Platinum market to remain in surplus despite projected rise in demand

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    The World Platinum Investment Council (WPIC) said on Wednesday global platinum demand is expected to increase by 5 percent to 7.7-million ounces this year, owing to a significant increase in investment demand, which should offset weaker demand in the automotive, jewellery and industrial segments.

    In its latest ‘Platinum Quarterly’ report, the council pointed out, however, that supply would also likely increase by 5 percent this year, widening the market surplus, from 645 000 oz in 2018, to 680 000 oz.

    Global refined production is forecast to grow by 6 percent to 6.4-million ounces in 2019. The majority of this supply increase is a one-off boost from work-in-progress pipeline build-ups in 2018.

    Around 90 000 oz of the supply growth will be the result of organic growth.

    Refined production from South Africa will lift temporarily to 4.7-millon ounces, as the country’s mines process work-in-progress stocks.

    Expansion at a mine in the US should lift North American supply by 50 000 oz to 410 000 oz, while output from Zimbabwe and Russia should remain stable at 470 000 oz and 675 000 oz, respectively.

    Recycled platinum supply is expected to rise by 3 percent to 1.9-million ounces this year on the back of an acceleration in European autocatalyst recycling, but with slower growth in the US.

    Meanwhile, the WPIC expects total investment demand this year to reach about 530 000 oz, with strong growth in exchange-traded fund (ETF) holdings, combined with another year of strong bar and coin demand.

    The WPIC expects chemical demand to increase by 35 000 oz, which will offset declines in the glass and other industrial segments. As a result, overall industrial demand will just fall short of 2018’s high, at 1.8-million ounces.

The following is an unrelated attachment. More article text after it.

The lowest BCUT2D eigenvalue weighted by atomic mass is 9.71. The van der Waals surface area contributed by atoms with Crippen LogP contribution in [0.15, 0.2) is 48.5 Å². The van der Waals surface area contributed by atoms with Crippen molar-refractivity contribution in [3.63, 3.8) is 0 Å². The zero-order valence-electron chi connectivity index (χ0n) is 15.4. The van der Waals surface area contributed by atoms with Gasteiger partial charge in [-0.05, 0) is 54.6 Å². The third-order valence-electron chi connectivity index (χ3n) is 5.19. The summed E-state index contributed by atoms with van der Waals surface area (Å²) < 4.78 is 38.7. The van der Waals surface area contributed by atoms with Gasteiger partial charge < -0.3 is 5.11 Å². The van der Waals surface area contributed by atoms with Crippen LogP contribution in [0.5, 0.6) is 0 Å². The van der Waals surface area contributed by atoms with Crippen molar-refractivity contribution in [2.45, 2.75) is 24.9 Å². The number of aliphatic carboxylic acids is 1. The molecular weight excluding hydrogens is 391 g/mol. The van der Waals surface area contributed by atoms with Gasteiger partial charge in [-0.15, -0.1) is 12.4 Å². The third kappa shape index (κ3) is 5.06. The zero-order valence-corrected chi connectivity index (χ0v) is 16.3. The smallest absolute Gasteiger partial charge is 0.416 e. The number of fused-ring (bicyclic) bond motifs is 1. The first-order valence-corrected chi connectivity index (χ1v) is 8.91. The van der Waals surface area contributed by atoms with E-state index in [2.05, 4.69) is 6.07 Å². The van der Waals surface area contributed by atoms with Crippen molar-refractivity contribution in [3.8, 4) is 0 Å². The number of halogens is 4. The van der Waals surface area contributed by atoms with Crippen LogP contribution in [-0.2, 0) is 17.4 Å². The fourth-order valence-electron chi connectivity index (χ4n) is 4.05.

The decline in jewellery demand should slow, dropping just 1 percent to 2.3-million ounces, owing to an easing of the decline in Chinese demand and growth in other regions.

    Automotive demand is projected to fall at a far slower rate than in 2018, declining 3 percent year-on-year to three-million ounces in 2019, compared with a 7 percent decline in 2018.

    The WPIC said the smaller decline is partly attributable to a stabilisation of demand in light-duty diesel autocatalysts in India.

    All the known pgm resources in the country occur along the 550-kilometre-long Great Dyke of Zimbabwe. Within the Great Dyke, four geological complexes are known to contain pgm and base metal deposits.

    These are namely: Wedza Complex (mined by Mimosa Mining); Selukwe Complex (Unki – Anglo American); Hartley Geological Complex (Zimplats); and Musengezi Complex. Studies suggest a huge resource of several million tonnes of pgm on the Great Dyke.

    The Hartley Geological Complex is the largest of the pgm bearing complexes containing 85 percent of known pgm resources in Zimbabwe.

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